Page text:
Testing Home Builders’ Knowledge of Residential Plumbing Systems

Luna Ruth

By Jonathan Simon

Choosing the right materials—and ensuring they are installed correctly—is essential to building healthy and reliable homes. Yet, with the range of materials in today’s homes, it can be difficult for builders to be experts on all the materials available to them.

Some materials do, however, have a greater impact on quality and represent a greater risk than others. One of those is the material selected for the plumbing system. While few home buyers ask about the pipes and fittings hidden behind walls, they can have a huge impact on the health and reliability of a new home. Whether materials are selected by an engineer, the plumbing contractor or the builder, the liability for premature failures is most likely to rest with the builder. While it may be tempting for builders to delegate plumbing material selection, they should take steps to minimize the risks of poor material choices.

To get a better sense of builders’ understanding of those risks and identify potential blind spots when dealing with residential plumbing, Lubrizol Advanced Materials, manufacturer of FlowGuard Gold® CPVC, developed an online quiz that was completed by more than 300 builders. Their responses demonstrated a good knowledge of many potential risks, but also exposed some gaps in understanding that could prove costly.

The Warranty Says What?

The biggest blind spot uncovered by the quiz involved the amount of protection builders can expect from the warranties on some plumbing materials. A majority thought the statement, “Some plumbing piping warranties can be voided by drinking water” was false. It is actually true.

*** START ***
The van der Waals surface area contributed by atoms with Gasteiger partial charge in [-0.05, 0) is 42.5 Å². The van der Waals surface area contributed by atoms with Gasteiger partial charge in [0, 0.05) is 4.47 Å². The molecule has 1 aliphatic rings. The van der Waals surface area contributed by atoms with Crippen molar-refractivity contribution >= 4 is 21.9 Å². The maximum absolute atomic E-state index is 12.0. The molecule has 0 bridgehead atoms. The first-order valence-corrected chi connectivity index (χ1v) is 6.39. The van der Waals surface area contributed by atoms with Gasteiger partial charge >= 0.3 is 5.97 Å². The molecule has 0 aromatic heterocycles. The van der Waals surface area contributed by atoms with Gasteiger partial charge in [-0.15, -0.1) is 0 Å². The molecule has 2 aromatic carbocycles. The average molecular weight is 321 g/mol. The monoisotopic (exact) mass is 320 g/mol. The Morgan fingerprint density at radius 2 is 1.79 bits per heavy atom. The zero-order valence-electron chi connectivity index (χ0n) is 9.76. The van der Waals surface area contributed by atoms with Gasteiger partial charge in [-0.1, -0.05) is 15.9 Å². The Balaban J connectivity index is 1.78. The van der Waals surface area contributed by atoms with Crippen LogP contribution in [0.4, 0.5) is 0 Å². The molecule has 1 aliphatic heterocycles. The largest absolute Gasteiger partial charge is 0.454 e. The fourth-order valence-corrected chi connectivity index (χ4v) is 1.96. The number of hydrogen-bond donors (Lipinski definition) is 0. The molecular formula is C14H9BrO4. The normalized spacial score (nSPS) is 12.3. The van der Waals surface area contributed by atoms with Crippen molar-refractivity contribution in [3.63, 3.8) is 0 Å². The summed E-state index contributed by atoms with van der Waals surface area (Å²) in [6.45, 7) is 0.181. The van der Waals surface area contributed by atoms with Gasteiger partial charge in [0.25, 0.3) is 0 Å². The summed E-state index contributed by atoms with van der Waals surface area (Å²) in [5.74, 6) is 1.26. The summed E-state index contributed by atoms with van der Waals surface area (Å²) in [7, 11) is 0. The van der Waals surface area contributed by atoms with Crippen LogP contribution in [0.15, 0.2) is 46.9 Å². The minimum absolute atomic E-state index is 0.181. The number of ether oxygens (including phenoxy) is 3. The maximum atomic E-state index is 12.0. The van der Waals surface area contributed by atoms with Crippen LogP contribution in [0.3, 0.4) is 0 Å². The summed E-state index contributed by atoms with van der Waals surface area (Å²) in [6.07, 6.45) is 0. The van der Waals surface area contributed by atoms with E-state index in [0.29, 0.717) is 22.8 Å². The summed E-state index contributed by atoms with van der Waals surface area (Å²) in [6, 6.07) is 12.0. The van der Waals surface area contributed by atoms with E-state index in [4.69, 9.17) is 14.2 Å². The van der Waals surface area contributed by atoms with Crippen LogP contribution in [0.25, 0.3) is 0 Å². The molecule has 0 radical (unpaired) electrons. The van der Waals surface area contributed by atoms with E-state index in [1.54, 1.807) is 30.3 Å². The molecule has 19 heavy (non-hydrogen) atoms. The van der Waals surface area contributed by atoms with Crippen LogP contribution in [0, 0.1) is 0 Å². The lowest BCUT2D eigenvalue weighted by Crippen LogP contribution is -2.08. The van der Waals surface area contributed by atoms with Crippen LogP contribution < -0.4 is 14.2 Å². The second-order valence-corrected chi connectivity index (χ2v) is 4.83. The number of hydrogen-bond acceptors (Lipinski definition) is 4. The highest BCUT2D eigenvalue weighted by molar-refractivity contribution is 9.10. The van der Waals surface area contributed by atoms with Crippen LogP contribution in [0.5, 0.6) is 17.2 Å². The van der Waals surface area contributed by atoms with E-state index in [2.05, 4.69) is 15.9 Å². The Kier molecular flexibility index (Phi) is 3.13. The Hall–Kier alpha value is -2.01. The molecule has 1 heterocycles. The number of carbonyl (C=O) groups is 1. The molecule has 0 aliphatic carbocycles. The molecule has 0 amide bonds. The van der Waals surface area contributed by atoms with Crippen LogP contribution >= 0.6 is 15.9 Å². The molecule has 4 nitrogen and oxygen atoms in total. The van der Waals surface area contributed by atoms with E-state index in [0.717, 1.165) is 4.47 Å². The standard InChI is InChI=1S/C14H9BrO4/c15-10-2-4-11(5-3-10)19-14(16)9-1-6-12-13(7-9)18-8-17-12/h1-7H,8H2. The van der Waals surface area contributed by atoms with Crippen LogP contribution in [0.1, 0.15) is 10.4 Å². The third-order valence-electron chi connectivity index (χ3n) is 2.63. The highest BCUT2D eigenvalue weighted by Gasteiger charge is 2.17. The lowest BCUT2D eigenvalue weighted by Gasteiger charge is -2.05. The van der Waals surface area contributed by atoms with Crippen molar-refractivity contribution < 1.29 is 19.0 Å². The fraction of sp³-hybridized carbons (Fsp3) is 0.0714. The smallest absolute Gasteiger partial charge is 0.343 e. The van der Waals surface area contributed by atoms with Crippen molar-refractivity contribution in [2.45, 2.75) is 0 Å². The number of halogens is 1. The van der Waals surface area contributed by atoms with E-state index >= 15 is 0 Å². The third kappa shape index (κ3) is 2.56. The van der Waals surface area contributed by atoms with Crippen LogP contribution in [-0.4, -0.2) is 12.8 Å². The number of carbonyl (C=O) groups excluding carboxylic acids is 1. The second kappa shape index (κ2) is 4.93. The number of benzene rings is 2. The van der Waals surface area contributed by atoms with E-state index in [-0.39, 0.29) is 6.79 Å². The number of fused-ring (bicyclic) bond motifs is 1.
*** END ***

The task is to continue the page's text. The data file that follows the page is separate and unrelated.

Plumbing materials that are vulnerable to corrosion and degradation from the disinfectants used to ensure drinking water is safe for human consumption may include clauses in their warranty that void the warranty when chlorinated water enters the pipe. A periodic review of the warranties for the products used in major systems such as plumbing can help ensure builders understand what’s covered and where they may be exposed to having to absorb costs because of broad exceptions to the warranty such as this one.

The Cost of Failure

Another question that had a high percentage of incorrect answers asked participants what product category had the largest product defect settlement (class action suit) in U.S. history. Forty-six percent selected drywall, 16% concrete and 6% flooring, meaning more than two-thirds answered incorrectly. The correct answer was plumbing and pipe fittings, specifically the billion-dollar settlement reached over the widespread failure of polybutylene piping due to chlorine degradation.

There are two reasons this shouldn’t come as a surprise. First, plumbing failures aren’t just inconvenient; they can also be expensive to deal with. It isn’t only the plumbing that needs to be replaced, often through a complete repipe, but also water-damaged drywall, flooring and cabinets. The costs of a plumbing failure can add up quickly.

In addition, plumbing failures don’t always occur right after the homeowner takes possession. Because of the gradual nature of the effect of chlorine on polybutylene, it took years for the incompatibility of that material with chlorinated water to become obvious. By the time the defect was exposed, the material had been installed in hundreds of thousands of homes.

Protecting Water Quality